Only a few cannabis-derived products have been officially approved by the FDA, but the agency remains supportive of demonstrable, fact-based research. In recent years, interest in the potential uses of medical marijuana has skyrocketed. From reducing inflammation and anxiety to stimulating hunger and mitigating chronic pain, cannabis seems potentially well-suited for treating a wide range of health conditions, with initial research showing promising results. So far, the FDA has only approved one drug derived from cannabis and three made with synthetic cannabis. However, the agency is aware of the increased interest in medical marijuana treatments and is open to approving more treatments when scientific research demonstrates the efficacy of these drugs. Medical Marijuana and the FDA In order to be approved for market, all new drugs and treatments require clinical testing and review from the FDA, which works to ensure that drugs meet necessary quality, effectiveness, and safety standards. Drugs and products that have not received approval from the FDA are essentially unregulated, which in the case of medical marijuana means that the potency and purity of the treatment is unknown and possibly inconsistent. So far, the FDA has only approved a few cannabis-based drugs, such as Epidiolex, an oral CBD solution used to treat two rare forms of epilepsy. These drugs are generally considered safe, especially when taken with medical supervision. The agency’s stance regarding the approval of new medical marijuana products is that it supports sound research based in scientific study, and “will continue to work with companies interested in bringing safe, effective, and quality products to market.” That said, the FDA is aware that many patients have unmet medical needs that cannabinoid treatments could potentially address. This has led to the creation of Accelerated Approval, Breakthrough Therapy, Fast Track, and Priority Review programs — initiatives that are intended to assist in the development and approval of new drugs. Furthermore, the FDA has expanded its statutory and regulatory provisions — also known as “compassionate care” provisions — for investigational and experimental treatments. These provisions are relevant for patients whose serious health conditions either do not respond to or cannot be treated with conventional methods. Where Medical Marijuana Research Is Heading In November 2019, the FDA approved a groundbreaking new study on the efficacy and benefits of cannabis for humans. This study is the first of its kind, and has many people excited and curious about where the future of medical marijuana will go. In addition to the conditions mentioned above, there’s some preliminary research that shows that medical cannabis offers some benefits for the following conditions:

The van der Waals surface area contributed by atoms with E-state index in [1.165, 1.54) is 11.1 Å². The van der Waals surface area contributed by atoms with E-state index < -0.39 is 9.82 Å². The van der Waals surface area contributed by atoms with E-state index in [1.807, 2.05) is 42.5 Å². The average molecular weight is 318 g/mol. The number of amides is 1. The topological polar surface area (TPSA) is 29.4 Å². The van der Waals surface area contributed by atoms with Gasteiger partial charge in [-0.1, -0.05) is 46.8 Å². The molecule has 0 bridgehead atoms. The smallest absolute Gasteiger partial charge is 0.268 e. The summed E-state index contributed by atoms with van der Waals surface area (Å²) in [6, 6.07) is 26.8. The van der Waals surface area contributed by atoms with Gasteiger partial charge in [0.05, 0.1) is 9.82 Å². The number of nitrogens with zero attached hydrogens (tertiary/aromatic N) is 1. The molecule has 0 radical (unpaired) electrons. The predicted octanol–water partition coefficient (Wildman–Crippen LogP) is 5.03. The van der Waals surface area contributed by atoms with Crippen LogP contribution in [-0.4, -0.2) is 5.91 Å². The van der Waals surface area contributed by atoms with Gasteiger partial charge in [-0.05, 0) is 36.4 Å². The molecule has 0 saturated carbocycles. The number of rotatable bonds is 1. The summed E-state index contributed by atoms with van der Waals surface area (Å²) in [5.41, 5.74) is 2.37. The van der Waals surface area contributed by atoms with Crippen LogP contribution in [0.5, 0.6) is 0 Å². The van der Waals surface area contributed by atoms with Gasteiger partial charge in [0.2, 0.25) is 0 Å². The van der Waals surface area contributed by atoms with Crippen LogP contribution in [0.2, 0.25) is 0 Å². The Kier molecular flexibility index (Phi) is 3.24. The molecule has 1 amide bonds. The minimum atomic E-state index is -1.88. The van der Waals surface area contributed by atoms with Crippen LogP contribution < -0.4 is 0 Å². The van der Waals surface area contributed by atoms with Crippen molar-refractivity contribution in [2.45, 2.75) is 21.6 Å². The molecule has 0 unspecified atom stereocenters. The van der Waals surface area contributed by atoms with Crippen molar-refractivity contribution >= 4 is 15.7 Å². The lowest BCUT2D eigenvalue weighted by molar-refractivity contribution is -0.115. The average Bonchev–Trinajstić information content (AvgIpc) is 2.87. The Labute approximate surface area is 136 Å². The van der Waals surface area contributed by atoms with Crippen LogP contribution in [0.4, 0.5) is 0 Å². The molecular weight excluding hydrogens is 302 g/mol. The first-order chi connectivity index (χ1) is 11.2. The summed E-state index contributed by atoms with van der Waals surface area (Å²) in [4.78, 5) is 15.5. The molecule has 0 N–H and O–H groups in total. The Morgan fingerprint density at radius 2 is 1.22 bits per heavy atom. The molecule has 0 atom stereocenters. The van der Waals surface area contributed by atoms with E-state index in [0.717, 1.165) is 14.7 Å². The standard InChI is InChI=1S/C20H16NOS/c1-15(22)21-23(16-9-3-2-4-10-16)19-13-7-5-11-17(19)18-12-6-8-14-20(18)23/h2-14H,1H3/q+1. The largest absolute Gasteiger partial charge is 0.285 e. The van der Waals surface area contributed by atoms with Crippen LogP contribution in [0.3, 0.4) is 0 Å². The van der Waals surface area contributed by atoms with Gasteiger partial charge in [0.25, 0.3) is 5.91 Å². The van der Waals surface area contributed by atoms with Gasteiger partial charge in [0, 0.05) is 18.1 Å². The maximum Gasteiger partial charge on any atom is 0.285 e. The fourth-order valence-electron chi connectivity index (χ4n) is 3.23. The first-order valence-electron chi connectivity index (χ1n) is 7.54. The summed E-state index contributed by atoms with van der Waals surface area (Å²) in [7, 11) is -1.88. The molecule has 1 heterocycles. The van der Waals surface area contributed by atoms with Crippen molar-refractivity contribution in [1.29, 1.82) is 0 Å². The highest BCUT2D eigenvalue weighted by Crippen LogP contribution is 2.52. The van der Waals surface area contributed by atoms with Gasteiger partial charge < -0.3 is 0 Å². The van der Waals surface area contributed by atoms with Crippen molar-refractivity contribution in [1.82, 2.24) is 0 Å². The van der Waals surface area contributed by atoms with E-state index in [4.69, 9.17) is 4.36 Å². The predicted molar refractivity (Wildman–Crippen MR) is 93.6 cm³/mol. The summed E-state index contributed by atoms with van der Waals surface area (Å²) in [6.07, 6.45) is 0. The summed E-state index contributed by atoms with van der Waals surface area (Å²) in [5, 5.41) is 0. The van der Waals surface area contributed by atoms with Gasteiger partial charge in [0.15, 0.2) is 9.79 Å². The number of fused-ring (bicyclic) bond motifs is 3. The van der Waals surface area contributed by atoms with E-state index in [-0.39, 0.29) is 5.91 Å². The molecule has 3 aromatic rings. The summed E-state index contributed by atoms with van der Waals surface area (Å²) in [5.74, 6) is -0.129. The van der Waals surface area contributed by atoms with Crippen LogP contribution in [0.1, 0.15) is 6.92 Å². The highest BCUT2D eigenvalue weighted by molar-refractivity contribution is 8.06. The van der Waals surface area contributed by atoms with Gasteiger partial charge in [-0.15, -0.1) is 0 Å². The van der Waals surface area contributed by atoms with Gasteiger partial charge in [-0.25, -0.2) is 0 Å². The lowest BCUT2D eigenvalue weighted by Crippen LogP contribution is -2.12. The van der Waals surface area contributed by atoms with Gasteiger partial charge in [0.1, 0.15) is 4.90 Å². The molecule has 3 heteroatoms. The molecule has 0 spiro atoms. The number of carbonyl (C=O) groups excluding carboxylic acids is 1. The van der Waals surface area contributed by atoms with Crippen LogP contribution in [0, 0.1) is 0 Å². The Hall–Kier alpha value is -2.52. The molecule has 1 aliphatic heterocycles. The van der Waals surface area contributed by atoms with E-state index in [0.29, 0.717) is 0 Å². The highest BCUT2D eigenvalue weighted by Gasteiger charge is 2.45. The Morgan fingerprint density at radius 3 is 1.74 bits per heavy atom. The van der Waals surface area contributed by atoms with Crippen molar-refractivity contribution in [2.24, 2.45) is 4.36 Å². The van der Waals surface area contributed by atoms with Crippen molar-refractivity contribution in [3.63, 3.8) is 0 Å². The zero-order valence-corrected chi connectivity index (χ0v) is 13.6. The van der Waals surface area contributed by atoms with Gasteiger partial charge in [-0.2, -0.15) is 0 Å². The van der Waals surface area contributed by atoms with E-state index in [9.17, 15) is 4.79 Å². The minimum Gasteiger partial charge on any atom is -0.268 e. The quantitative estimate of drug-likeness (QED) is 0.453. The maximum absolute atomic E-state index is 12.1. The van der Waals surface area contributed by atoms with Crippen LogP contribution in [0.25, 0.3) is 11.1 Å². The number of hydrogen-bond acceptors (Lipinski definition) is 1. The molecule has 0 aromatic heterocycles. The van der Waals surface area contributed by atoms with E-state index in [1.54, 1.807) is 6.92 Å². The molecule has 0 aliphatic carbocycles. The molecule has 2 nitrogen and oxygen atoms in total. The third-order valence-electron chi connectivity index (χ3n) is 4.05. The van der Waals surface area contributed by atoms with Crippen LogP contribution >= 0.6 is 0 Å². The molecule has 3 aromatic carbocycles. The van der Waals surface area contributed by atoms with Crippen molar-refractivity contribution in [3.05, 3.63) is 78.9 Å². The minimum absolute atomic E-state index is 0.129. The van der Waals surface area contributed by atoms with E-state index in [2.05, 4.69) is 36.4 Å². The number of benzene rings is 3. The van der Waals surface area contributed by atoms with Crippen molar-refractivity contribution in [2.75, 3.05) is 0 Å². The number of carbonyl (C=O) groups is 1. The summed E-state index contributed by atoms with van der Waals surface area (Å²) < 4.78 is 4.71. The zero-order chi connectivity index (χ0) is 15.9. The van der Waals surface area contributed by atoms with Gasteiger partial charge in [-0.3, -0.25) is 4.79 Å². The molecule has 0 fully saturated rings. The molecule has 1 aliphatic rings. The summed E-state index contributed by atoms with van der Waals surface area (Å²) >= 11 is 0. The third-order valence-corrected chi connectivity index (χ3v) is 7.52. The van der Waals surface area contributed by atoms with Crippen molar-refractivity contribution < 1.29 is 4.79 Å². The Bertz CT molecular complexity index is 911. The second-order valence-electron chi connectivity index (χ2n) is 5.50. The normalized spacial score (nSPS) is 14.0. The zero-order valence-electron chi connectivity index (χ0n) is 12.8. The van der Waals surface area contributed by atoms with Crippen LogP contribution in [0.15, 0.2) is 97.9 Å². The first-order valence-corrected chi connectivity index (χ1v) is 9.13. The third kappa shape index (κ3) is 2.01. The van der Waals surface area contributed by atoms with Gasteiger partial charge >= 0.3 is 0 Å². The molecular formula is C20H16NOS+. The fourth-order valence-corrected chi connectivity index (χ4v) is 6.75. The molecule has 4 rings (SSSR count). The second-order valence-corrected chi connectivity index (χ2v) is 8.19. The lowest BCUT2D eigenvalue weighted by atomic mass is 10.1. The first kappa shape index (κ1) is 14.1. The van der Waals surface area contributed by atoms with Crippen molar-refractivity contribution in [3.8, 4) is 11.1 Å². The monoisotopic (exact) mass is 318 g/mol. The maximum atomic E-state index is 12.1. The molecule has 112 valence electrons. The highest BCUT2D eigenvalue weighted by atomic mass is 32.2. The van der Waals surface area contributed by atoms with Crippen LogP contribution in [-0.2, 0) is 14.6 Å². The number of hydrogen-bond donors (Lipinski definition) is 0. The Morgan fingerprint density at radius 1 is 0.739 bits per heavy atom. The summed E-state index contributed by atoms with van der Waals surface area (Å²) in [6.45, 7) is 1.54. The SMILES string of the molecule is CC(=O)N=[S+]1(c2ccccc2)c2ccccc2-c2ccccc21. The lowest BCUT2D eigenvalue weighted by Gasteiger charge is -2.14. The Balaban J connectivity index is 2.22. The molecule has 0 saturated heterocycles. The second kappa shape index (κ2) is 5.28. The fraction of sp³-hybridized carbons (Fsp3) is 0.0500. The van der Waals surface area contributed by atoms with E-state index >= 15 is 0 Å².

- Schizophrenia. Researchers in London have found — in two separate projects — that CBD can help mitigate the psychosis-related symptoms of schizophrenia.
- Inflammatory Bowel Disease. Studies have shown that medical marijuana can reduce the pain associated with IBD, which is one of the qualifying conditions for medical marijuana treatment in Ohio.
- Cancer. Chemotherapy takes a harsh toll on the body, and the appetite-boosting effects of marijuana help to ensure that patients are getting the nutrients they need. A study in Spain also found that for two patients with aggressive brain cancer, called glioblastoma multiforme, a THC compound destroyed the cancer cells while leaving the healthy cells unharmed. Cannabis has also been used to offset the nausea associated with cancer and AIDS treatment.